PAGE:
React has no architecture pattern/structure for the applications. React provides the view layer of an app that is made up of components which render the underlying user interface when the input data changes. As you probably know, create-react-app gives us everything we need to develop a React application. 

Runtime Performance

Since both of these technologies are under constant development, I would not recommend you rely mainly on this factor. Both Vue and React are great in terms of performance judging by two major factors to evaluate like start-up time and runtime performance

React’s component-based architecture and virtual DOM directly influence the page loading process. All this adds a seamless app performance and pleasing user experience. Though it may seem that Vue is a bit faster in memory allocation and startup times, React is a bit faster at runtime. 

Learning Curve

You’ll hear dozens of opinions that Vue is easier than React. Vue.js is a template language for writing its components; and has a number of built-in templates that help to speed up development just from scratch. But, it’s all about syntax. If you’re not a big fan of boilerplates, templates and need something more functional, then get started with React. And there are more open source packages available for React than for Vue.js.

If you are a newbie in web development, we would personally recommend starting with Vue, because it is way easier and has a friendlier learning curve. Why? Because React is a full-fledged library, and in order to succeed with React.js, a web developer has to know other JS libraries to make a logically consistent system. 


Testing in JavaScript frameworks usually runs via the well-known libraries and plugins like Testing Library, Jest, Mocha, Enzyme

React Testing library as well as Vue Testing library are built-in libraries that let you test various UI components and significantly minimize the bugs in your app. 

Another popular testing library for React.js or Vue.js is Jest. With the help of manual mocks it lets you easily create various types of tests, replacing the dependencies you don’t control with something you do. How to create a Mock Function? Type in: jest.fn()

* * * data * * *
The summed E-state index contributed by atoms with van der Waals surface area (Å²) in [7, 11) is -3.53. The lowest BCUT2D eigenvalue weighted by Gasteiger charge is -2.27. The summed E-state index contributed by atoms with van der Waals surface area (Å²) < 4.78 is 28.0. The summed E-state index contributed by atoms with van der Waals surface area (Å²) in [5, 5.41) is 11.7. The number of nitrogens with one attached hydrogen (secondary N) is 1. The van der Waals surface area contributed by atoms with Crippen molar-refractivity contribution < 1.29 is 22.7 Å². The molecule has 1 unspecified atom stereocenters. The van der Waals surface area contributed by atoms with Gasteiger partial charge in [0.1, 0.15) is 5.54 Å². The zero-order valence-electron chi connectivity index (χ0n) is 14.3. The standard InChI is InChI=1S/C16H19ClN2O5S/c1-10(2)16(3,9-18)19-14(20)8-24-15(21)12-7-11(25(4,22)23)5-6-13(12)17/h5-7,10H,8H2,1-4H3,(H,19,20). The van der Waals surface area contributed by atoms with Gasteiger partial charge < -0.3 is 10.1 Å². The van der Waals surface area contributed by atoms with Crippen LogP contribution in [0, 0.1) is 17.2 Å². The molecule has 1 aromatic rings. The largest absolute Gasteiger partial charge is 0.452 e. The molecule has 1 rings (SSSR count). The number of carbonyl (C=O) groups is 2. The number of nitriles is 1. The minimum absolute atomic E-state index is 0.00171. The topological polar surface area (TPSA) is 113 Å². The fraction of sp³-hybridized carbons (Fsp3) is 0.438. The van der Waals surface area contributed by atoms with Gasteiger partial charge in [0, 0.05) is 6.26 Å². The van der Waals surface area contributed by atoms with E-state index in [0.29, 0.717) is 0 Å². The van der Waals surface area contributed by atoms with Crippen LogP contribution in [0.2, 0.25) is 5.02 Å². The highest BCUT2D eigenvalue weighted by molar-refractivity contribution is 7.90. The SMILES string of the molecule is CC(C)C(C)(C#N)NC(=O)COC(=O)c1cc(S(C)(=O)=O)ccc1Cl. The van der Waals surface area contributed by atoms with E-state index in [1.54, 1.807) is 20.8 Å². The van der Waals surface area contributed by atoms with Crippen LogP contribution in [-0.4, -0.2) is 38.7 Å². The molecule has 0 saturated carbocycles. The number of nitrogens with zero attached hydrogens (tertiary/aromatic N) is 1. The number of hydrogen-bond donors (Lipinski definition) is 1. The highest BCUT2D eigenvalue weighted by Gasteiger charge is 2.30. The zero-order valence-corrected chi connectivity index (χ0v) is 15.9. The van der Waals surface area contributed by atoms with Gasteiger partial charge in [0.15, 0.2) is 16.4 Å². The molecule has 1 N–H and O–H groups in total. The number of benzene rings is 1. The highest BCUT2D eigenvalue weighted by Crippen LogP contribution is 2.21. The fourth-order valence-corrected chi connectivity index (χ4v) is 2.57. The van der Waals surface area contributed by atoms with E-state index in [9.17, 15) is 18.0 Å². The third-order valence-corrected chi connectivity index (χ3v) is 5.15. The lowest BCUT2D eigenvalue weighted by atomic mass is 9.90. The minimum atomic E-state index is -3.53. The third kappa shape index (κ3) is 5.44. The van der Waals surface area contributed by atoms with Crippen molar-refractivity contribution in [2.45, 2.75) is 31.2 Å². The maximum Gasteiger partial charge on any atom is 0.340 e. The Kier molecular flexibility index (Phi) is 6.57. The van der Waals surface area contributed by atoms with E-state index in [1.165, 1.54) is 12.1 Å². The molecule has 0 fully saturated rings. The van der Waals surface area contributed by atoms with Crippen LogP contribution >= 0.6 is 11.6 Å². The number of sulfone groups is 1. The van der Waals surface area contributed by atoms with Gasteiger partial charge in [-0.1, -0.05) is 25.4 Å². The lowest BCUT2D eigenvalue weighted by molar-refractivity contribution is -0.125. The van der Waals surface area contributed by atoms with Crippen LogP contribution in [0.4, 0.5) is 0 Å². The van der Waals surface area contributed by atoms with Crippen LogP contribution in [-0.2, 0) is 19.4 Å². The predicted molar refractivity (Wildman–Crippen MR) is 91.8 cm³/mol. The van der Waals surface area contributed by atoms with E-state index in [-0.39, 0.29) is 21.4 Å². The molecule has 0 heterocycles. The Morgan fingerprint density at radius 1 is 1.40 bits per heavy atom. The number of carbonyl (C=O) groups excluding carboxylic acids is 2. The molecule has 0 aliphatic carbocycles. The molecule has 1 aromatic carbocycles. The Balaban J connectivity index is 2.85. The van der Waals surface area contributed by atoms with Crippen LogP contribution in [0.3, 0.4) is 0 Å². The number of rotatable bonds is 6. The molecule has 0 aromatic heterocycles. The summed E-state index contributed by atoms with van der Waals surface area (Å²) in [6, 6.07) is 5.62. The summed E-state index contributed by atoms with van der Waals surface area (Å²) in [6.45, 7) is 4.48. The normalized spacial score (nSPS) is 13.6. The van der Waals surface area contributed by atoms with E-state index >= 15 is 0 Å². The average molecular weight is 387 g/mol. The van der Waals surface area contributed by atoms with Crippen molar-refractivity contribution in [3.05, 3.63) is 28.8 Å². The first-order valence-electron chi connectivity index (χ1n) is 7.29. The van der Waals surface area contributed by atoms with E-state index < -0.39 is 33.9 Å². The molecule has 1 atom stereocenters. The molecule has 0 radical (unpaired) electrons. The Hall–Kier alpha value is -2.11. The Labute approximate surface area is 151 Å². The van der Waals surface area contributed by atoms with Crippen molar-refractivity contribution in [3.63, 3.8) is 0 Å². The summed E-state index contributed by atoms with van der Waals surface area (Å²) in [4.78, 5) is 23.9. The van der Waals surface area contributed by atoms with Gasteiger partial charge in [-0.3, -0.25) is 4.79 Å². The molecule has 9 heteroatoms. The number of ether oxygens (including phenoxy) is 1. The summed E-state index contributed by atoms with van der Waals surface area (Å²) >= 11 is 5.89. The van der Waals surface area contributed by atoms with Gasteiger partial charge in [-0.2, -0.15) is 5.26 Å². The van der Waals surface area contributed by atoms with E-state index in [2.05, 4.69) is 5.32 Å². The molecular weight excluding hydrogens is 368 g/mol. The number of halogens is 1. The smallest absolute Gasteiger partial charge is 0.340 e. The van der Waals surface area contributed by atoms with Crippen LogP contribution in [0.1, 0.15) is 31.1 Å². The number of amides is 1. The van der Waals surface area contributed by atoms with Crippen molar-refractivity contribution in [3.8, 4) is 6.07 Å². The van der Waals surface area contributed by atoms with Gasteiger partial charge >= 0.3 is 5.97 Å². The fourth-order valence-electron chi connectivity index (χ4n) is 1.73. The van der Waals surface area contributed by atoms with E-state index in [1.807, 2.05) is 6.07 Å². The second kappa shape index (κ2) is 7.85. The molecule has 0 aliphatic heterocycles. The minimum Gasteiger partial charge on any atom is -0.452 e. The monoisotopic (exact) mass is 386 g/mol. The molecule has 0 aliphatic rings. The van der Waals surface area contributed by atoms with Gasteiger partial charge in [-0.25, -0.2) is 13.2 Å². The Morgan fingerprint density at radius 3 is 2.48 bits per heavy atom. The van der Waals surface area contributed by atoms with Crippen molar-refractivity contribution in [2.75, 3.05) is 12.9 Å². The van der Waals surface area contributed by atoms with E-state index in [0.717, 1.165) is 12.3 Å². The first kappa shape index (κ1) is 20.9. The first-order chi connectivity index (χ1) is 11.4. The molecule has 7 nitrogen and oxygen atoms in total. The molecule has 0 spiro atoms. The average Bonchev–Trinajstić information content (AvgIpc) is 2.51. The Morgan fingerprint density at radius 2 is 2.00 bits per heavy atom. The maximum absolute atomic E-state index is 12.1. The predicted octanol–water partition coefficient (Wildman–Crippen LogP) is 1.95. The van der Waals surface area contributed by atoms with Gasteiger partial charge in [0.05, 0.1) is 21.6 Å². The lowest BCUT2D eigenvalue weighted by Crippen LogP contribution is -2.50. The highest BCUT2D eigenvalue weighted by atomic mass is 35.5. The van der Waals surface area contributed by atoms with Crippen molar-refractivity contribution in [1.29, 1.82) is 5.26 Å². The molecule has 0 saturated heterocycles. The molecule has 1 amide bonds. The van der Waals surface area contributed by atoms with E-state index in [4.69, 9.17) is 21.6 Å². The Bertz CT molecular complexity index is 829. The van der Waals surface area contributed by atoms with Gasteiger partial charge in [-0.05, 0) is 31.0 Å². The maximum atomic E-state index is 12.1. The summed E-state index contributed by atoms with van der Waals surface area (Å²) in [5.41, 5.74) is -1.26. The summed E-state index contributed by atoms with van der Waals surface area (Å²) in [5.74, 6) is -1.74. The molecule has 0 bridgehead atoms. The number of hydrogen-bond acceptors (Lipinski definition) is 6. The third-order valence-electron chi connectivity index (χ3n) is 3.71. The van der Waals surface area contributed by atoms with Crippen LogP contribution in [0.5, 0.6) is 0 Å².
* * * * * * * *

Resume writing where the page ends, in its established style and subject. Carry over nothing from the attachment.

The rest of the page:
Mocha, running on Node.js, is one more JavaScript framework for testing components. Mocha can execute tests right in the browser. But Mocha doesn’t simulate a browser environment; being in Node.js it doesn’t reset the state, and doesn’t execute each test in an isolated context.

Also, you may use Ionic React Test Utils made on TypeScript for testing React Ionic Apps. 
Plus, to test your app in real browsers you may refer to Karma test runner, and do unit-testing for Vue or React app components, or any other JS component. Karma just launches an HTTP server and generates an HTML file.


Regarding bugs in React or Vue, we are usually faced with:

UI bugs;
Lack of a parent element or fragment;
Incorrect binding;
Logic bugs;
Networking bugs behaving as we expect;

How to debug in Vue.js or React.js? The most evident way to handle and fix your errors is using well-known VSCode. Set up the debugger extension (Chrome or Firefox). Follow the official debugging documentation from Vue.js here.

After the installation process, open the launch.json file and paste in the corresponding configuration based on your browser selection.

Other tools and libraries for testing Vue.js applications may be found here

How to debug React components? Install React DevTools. Or, you can pick one of  the best React Debugging Libraries here.

Ecosystem. Routing and State management

Both Vue and React are known for their extensive ecosystems. However, React differs from Vue, in that its ecosystem updating and maintaining are based on the developer community rather than managed through one center. 


Any application needs a good routing solution and state management solution. 

Routing will head the user to different pages around the website; while rendering will put those pages on the UI. Routing in Reactjs is performed with React Router.

React Router is a collection of navigational components that compose declaratively with your application. This is a framework that allows users to navigate among views of various components in React. Application made with React, allows changing the browser URL, and enables synchronising the URL with the UI. Plus, the app gets three basic pages:

a home page, 
a contact page and
an about page